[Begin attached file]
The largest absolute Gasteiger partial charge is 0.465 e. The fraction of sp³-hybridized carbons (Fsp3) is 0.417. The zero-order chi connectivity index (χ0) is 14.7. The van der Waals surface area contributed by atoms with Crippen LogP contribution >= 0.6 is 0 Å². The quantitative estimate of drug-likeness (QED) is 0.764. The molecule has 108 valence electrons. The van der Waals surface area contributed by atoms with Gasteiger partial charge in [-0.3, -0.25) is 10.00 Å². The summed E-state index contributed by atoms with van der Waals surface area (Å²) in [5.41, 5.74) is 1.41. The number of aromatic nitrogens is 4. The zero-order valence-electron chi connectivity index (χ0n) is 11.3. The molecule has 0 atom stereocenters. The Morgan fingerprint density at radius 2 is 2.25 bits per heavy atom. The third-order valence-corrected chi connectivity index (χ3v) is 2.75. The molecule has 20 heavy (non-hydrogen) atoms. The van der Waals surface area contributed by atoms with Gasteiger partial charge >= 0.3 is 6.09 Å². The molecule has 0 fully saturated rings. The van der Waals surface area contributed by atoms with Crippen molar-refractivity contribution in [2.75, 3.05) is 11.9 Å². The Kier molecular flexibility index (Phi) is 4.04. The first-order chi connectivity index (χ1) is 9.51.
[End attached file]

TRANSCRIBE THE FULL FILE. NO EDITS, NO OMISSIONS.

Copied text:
The largest absolute Gasteiger partial charge is 0.465 e. The fraction of sp³-hybridized carbons (Fsp3) is 0.417. The zero-order chi connectivity index (χ0) is 14.7. The van der Waals surface area contributed by atoms with Crippen LogP contribution >= 0.6 is 0 Å². The quantitative estimate of drug-likeness (QED) is 0.764. The molecule has 108 valence electrons. The van der Waals surface area contributed by atoms with Gasteiger partial charge in [-0.3, -0.25) is 10.00 Å². The summed E-state index contributed by atoms with van der Waals surface area (Å²) in [5.41, 5.74) is 1.41. The number of aromatic nitrogens is 4. The zero-order valence-electron chi connectivity index (χ0n) is 11.3. The molecule has 0 atom stereocenters. The Morgan fingerprint density at radius 2 is 2.25 bits per heavy atom. The third-order valence-corrected chi connectivity index (χ3v) is 2.75. The molecule has 20 heavy (non-hydrogen) atoms. The van der Waals surface area contributed by atoms with Gasteiger partial charge >= 0.3 is 6.09 Å². The molecule has 0 fully saturated rings. The van der Waals surface area contributed by atoms with Crippen molar-refractivity contribution in [2.75, 3.05) is 11.9 Å². The Kier molecular flexibility index (Phi) is 4.04. The first-order chi connectivity index (χ1) is 9.51.